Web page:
A baronetcy is an hereditary dignity, the holder of which is accorded the prefix of 'Sir' and the suffix of 'Baronet' to his name. The suffix is abbreviated in correspondence, usually to 'Bt', but the more old-fashioned 'Bart' is still sometimes used.
Many Scottish baronets use their territorial titles in conjunction with their surnames. In this case 'Bt' should appear at the end, eg Sir Archibald Grant of Monymusk, Bt.
Ecclesiastical, armed forces and ambassadorial ranks should precede Sir: for example, The Rev Sir John Brown.
A baronet who is also a Privy Counsellor is styled The Rt Hon Sir John Brown - the letters PC are unnecessary since the Rt Hon is sufficient indication. All other letters after the name follow 'Bt':
Lt-Gen Sir John Brown, Bt, KCB, CBE, DSO
The Rev Sir John Brown, Bt, DCL
In social usage it is not uncommon to combine styles emanating from other sources with titles conferred by the Sovereign (eg Alderman Sir John Smith and Professor Sir William Brown), although this practice is deprecated by purists.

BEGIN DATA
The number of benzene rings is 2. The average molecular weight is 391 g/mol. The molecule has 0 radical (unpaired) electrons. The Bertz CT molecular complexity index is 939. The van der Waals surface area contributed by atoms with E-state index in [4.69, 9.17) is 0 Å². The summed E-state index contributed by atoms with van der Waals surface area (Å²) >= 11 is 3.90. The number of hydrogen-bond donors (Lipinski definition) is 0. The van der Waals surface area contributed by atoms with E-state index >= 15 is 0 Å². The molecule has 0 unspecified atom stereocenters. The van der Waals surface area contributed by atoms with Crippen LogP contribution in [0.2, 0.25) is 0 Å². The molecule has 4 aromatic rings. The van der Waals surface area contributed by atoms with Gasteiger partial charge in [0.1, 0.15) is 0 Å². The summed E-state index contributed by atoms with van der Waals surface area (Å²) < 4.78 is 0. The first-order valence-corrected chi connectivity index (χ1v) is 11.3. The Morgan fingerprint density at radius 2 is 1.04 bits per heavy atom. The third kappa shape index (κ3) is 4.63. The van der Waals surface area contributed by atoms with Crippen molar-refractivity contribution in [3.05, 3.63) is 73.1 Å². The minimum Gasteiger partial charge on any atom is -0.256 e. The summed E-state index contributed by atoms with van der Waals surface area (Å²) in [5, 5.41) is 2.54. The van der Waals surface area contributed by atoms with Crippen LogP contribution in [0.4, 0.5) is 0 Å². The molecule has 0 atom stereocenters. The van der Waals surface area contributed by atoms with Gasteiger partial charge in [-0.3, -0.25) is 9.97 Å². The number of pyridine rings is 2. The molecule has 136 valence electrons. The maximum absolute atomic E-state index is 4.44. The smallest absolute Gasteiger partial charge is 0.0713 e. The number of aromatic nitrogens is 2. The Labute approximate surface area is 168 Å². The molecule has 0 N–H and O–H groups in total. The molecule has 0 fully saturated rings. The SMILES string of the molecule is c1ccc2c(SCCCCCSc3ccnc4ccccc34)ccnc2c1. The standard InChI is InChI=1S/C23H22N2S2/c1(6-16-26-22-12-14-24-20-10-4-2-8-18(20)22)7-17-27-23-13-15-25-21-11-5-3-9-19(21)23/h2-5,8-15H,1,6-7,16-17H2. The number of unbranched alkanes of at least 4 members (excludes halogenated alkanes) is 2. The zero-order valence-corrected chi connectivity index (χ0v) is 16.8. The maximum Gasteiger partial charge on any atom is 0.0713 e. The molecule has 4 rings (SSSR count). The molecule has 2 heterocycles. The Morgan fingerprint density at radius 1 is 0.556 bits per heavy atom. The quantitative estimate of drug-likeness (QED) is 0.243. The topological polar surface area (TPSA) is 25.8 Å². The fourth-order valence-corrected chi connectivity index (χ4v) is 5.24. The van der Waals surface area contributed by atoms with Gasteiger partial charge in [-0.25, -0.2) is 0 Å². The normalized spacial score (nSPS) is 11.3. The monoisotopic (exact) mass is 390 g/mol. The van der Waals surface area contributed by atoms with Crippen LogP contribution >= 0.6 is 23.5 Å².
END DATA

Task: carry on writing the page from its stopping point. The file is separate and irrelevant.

How to address a Baronet
The recommended (social) style of address is as follows:
|Beginning of letter||Dear Sir John|
|End of letter||Yours sincerely|
|Envelope||Sir John Brown, Bt|
|Joint form of address||Sir John and Lady Brown|
|Verbal communication||Sir John (or Sir John Brown if distinction is necessary, or on introduction)|
|Invitation/Joint invitation*||Sir John Brown/Sir John and Lady Brown|
|Description in conversation||Sir John Brown|
|List of Directors or Patrons||Sir John Brown|
|Place card||Sir John Brown|
|Legal document||Sir John Brown Baronet|
*Note that, traditionally, invitations to a married couple, when sent to their home address, are addressed to the wife alone, with both names being inscribed on the invitation card. It has become increasingly acceptable, however, to address the envelope with both names.
How to Address...